Portlandia Gets Social Boost From Battlestar Galactica

Independent Film Channel has increased Facebook fans/likes for the comedy show Portlandia from 85,000 to 191,000 in less than two months. And with one episode of the show’s new season now in the books, Nielsen ratings show viewership among the target demo is up 81 percent compared to last year.

While different components of an integrated campaign produced those stellar numbers, IFC’s targeting of Battlestar Galatica’s Facebook fans/likes is likely the most interesting. The 2000s-era science fiction show is a central topic to the second episode of Portlandia, which airs on TV Jan. 13.

In the weeks leading up to Portlandia’s second season premiere on Jan. 6, the company practiced what many marketers consider to be a golden rule for Facebook engagement – pitch exclusive content. During the lead up, the IFC marketing team had been running Facebook ads and posting short clips from the new season in a campaign called, “More Likes, More Portlandia.” Then, from Jan. 1 through Jan. 5, it offered the full Battlestar Galatica-themed episode, dubbed “One Moore Episode,” on its Facebook page and at IFC.com. People who wanted to watch the episode had to first “like” Portlandia’s Facebook page.

“At first, the message we were putting out there was very much in the vein of, ‘Hey, the more likes we get, the more stuff we are going to give you,'” Craig Parks, VP of digital media at New York-based IFC, told ClickZ News. “We knew where it was ultimately going…that we’d premiere an entire episode on Facebook from season 2 before it aired on TV.”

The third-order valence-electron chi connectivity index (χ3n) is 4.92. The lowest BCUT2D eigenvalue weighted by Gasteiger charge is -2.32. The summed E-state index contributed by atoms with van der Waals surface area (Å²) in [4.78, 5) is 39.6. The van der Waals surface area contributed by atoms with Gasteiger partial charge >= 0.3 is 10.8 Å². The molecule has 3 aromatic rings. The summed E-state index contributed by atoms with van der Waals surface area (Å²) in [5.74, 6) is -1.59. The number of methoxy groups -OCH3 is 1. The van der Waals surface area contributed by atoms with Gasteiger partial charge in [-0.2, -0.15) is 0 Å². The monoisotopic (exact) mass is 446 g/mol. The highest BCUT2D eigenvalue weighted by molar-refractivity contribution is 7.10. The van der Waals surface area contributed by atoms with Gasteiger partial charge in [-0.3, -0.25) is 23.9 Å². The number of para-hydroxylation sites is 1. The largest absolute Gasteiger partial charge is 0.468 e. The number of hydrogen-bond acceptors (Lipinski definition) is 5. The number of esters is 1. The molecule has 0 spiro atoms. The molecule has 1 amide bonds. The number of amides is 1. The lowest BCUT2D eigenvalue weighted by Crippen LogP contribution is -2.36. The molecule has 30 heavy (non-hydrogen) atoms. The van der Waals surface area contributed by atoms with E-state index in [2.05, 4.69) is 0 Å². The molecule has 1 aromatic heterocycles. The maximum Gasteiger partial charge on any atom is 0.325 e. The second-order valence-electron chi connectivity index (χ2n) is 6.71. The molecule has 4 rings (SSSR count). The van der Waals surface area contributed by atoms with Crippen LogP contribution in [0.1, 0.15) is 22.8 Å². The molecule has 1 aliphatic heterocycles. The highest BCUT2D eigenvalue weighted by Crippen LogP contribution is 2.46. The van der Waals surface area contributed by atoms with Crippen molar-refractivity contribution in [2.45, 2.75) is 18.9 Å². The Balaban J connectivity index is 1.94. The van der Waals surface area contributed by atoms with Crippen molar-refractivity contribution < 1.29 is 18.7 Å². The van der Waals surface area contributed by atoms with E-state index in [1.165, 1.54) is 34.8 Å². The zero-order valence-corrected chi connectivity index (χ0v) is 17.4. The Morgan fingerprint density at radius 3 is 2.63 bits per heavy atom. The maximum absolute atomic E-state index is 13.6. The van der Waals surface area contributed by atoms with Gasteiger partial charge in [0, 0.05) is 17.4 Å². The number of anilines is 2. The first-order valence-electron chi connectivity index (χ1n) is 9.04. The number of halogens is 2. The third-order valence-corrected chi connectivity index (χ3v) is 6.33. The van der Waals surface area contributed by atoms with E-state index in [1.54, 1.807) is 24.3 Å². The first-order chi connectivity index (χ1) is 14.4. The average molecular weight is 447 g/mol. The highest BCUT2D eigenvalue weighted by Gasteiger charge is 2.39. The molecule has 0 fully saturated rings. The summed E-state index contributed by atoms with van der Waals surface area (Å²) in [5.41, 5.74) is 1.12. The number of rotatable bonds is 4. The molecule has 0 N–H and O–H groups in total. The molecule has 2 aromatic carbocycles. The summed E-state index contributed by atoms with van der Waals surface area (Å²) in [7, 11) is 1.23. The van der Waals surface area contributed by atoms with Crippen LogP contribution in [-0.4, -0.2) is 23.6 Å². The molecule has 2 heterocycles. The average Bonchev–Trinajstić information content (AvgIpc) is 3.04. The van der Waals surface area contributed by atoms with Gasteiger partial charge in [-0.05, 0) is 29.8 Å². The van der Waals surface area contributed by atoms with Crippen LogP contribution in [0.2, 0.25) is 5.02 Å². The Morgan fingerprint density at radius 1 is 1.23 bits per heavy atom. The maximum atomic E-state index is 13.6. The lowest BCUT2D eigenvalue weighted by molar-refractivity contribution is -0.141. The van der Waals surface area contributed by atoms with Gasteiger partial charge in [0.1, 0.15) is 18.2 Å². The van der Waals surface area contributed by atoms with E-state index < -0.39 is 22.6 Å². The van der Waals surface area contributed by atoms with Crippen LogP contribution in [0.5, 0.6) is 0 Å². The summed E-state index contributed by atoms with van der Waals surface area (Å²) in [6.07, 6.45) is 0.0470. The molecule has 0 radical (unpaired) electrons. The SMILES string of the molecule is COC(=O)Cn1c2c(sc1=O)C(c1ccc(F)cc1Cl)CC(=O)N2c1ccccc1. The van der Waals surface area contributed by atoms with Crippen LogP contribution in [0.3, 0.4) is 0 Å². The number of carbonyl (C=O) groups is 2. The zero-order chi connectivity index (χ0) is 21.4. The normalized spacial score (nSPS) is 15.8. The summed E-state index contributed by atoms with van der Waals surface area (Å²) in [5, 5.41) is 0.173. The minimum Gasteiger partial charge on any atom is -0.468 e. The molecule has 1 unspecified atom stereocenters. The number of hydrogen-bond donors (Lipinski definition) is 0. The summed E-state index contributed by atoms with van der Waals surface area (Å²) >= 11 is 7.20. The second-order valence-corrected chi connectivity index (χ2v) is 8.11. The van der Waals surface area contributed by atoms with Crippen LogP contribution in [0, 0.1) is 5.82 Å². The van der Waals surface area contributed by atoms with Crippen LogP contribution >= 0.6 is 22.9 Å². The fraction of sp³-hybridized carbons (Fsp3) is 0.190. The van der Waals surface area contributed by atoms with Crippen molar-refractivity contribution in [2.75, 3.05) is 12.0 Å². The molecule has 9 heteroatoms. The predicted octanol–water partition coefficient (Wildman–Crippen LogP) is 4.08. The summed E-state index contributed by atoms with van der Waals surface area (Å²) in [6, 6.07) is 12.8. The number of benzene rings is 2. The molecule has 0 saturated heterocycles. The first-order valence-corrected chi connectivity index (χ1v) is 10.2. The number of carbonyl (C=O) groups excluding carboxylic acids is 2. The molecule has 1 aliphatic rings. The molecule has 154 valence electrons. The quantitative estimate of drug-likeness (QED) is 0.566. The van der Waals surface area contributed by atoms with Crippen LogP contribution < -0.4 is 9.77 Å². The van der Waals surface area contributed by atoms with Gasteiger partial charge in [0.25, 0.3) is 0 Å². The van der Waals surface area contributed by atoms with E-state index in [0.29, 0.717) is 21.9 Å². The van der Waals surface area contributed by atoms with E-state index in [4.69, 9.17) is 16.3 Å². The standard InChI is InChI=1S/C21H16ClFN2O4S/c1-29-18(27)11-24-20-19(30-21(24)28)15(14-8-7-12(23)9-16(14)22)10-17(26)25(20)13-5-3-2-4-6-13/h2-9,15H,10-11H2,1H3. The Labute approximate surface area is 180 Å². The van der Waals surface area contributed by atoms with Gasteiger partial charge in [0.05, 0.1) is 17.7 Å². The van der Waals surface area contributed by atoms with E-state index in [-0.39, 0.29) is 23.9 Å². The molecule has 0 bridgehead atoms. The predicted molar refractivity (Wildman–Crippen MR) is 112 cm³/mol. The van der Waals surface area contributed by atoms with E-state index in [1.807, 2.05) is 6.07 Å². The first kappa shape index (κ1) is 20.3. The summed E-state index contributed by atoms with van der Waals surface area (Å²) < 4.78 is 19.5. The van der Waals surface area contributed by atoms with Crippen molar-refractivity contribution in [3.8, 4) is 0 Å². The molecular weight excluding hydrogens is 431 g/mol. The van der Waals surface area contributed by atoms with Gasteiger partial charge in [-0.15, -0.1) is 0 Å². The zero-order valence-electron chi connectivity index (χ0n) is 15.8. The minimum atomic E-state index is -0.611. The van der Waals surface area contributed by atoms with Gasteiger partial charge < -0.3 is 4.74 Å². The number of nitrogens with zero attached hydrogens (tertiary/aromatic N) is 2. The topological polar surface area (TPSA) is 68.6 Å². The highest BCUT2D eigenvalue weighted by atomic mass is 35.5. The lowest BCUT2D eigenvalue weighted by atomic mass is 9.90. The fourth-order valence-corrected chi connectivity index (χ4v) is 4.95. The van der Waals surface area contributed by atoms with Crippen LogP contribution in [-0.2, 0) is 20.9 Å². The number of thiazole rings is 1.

portlandia2“One Moore Episode” centers on the program’s main characters watching nearly an endless stream of Battlestar Galatica episodes. The characters become infatuated with the science fiction show and then determined to convince its creator, Ronald Moore, to produce one more episode.

IFC, part of AMC Networks, asked Battlestar Galatica’s camp to post sneak peek videos of the Portlandia episode on its Facebook page. The science fiction program obliged with two clips and promotional copy on Dec. 19.

Meanwhile Parks and his team targeted Facebook ads at Battlestar Galatica’s 775,000 fans/likes on the social site. Other targets included Facebook users aged between 18 and 35 who had already “liked” another IFC show. And Sponsored Stories ads in particular zeroed in on the same age demo for people who were not connected to Portlandia on the social site but whose Facebook friends were.

Though Parks characterized the Facebook ad buy as modest, he also said that “the Battlestar Galatica partnership really gave the whole thing a viral lift. The likes just started increasing dramatically.”

Portlandia’s Target Demo Viewership Up 81 Percent

During the broadcast of the show’s premiere on Jan. 6, co-stars Fred Armisen and Carrie Brownstein live chatted with viewers on IFC.com. Thirty-nine percent more people watched the first episode over the three-day weekend compared to 2011’s season premiere, according to Nielsen ratings. For Portlandia’s target demo of consumers aged 18 to 49, Nielsen reveals that viewership was up 81 percent.

In addition to Facebook ads, media buys included site homepage takeovers on Pandora, Spin, Yelp New York, The Onion, Vice, Pitchfork, and Pace on Jan. 6. Banners also ran on publisher networks while promotions appeared via Apple iTunes in exchange for product placement on the TV show. Print and other offline ads also contributed.

Interactive agency Morpheus Media led the digital efforts. While social media learnings will be vigorously applied to marketing IFC’s other 2012 original programs, Parks said, Portlandia represented the channel’s greatest success in the space so far – especially on Facebook.

“It eclipses the other shows by a long shot,” he said, while speaking to the number of likes/fans Portlandia has accrued. “Going forward, I think Facebook is going to be a much bigger part of our efforts.”

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